Why is Iron so important? Iron is essential for keeping your body and blood healthy. But while there are numerous signs you could be iron deficient, these can also be symptoms of other health conditions. So how do you know when to supplement? Our handy guide talks you through the science and answers all your iron-related questions.
What is iron good for?
Iron is absolutely essential for transporting oxygen to all your cells including your energy-hungry muscles. Iron Deficiency is one cause of Anaemia, the lack of healthy red blood cells to carry oxygen to your body’s tissues. But it’s so much more than that. Why?
It is important for your whole immune system because it aids the production of your immune cells. Without a sufficient supply, you could get ill more often. Its role in your circulatory and immune systems means that it helps with your energy and focus, gastrointestinal processes and the regulation of your body’s temperature. This need can increase dramatically as your body goes through change or stress. For example, Iron is important during pregnancy to fuel the fetus’ growth. And to keep mum healthy too. Athletes might also need more iron to make sure that enough oxygen reaches their muscles when they’re training or competing.
Should I take an Iron supplement?
Certain people are at higher risk of Deficiency and could benefit from taking Iron as a supplement. Especially those who follow a vegan, vegetarian or low-nutrient diet as well as teenage girls, women with heavy menstrual cycles and people who have an inflammatory bowel disease. If you’re deficient in Vitamin A, B12, Copper and Magnesium, your ability to absorb Iron can also be reduced.
However it’s important to test your levels before taking high doses. Conditions like Haemochromatosis (an inherited condition where Iron levels in the body slowly build up over many years) can cause unpleasant symptoms. If it’s not treated, it can damage your liver, joints, pancreas and heart.
The signs that you might be low in Iron are:
- Poor concentration
- Looking pale
- Shortness of breath
- Hair loss
- Easy bruising
- Headaches and dizziness
- Heart palpitations
- Greater susceptibility to infections
But this guidance is given with a huge caveat. These symptoms can also be indications of other underlying health issues. This is why, when it comes to Iron, it’s important to see your doctor and get a blood test to establish if your levels are low before you take any supplements.
How much Iron will help my body?
Unless you’re advised by a trained practitioner, you should only take Iron as part of a multivitamin at the recommended daily amount of 9-15mg. If you have symptoms and your Ferritin (the blood protein that contains Iron) is below 50mg, you could benefit from a supplement that ranges from 20-100mg per dose. Equally, Ferritin levels below 100mg can also be boosted with the help of a trained nutritional therapist who can assess your individual needs.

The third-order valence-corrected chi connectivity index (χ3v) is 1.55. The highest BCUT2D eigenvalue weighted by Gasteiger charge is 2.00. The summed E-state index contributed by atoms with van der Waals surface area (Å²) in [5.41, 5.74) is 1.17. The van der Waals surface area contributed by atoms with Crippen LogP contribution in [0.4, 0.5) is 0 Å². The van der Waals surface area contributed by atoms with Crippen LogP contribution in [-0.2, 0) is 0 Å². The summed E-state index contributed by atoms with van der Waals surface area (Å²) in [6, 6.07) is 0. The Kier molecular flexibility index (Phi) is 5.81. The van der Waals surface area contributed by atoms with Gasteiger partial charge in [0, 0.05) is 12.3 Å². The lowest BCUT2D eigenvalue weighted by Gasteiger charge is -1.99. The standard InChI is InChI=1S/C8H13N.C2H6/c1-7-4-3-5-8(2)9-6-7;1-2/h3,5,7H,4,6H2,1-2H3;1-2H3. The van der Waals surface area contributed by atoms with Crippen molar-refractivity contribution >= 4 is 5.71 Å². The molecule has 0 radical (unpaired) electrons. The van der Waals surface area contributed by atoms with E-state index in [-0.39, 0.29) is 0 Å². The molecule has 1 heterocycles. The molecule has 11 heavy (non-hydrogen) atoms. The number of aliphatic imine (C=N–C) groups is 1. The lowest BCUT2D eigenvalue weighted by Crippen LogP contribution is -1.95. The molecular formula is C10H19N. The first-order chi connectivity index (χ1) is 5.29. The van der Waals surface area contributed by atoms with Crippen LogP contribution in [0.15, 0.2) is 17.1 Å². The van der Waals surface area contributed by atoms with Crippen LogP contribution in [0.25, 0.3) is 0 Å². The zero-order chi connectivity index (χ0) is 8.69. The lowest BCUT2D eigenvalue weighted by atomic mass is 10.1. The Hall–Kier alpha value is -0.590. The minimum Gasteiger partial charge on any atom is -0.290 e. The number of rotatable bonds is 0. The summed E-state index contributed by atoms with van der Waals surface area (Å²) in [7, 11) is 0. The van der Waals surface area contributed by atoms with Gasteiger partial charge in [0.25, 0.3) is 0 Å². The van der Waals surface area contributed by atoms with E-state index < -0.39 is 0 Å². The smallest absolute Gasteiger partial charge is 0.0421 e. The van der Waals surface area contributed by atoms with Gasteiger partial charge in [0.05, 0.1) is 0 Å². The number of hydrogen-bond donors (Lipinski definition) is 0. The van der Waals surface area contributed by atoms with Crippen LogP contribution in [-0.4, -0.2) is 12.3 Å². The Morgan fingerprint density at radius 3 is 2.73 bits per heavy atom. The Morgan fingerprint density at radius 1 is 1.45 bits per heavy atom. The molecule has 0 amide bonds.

How should I take iron?
If you’re prescribed Iron for Anaemia it’s usually in the form of Ferrous Sulphate, which can cause constipation and stomach upset. Ferrous Fumarate, Bisglycinate or Gluconate are much gentler on your tummy. Iron-rich herbal tonics or Iron-rich water can also gently restore levels but be sure to check the ingredients as some might contain ingredients that can affect those with Coeliac disease.
Which foods can I find it in?
Food can contain one of two types of Iron: Heme and Non-Heme. Heme Iron, which is absorbed 2-3 times more efficiently than Non-Heme Iron, is found in meat, poultry and fish. Some of the best sources are liver, oysters and clams, but they’re not usually on our everyday shopping lists! The next best choice is lean red meat.
For those following a Plant-based diet , you can source your Non-Heme from beans, peas, leafy green vegetables, dried fruit (especially apricots), kelp and molasses. Handy tip – Adding some vitamin C through a squeeze of lemon juice or red peppers could aid your body’s absorption of Non-Heme.
One for the Ladies
As many of us look to Collagen supplements as we age, did you know that Iron is necessary for the synthesis of Collagen? This protein provides structural support to various tissues, including skin, bones, and blood vessels. It also contributes to wound healing and tissue repair.
Iron can also indirectly impact women during Menopause. It is important for women going through Menopause to maintain adequate Iron levels because deficiency can lead to symptoms such as fatigue, weakness, and decreased immune function, which can exacerbate the already existing challenges of menopause.
To maintain sufficient levels, it is important to consume a balanced diet that includes Iron-rich foods such as lean meats, poultry, fish, legumes, leafy greens, fortified cereals, and nuts. In certain cases, supplements may be recommended by healthcare professionals to address Iron deficiency or Anaemia. Regular monitoring of Iron levels and seeking professional guidance can help ensure optimal status and support overall health.
Disclaimer: This information is not intended to diagnose, treat or cure any condition. If you have a medical condition, are pregnant, or take any form of medication, consult a trained professional or doctor before taking supplements.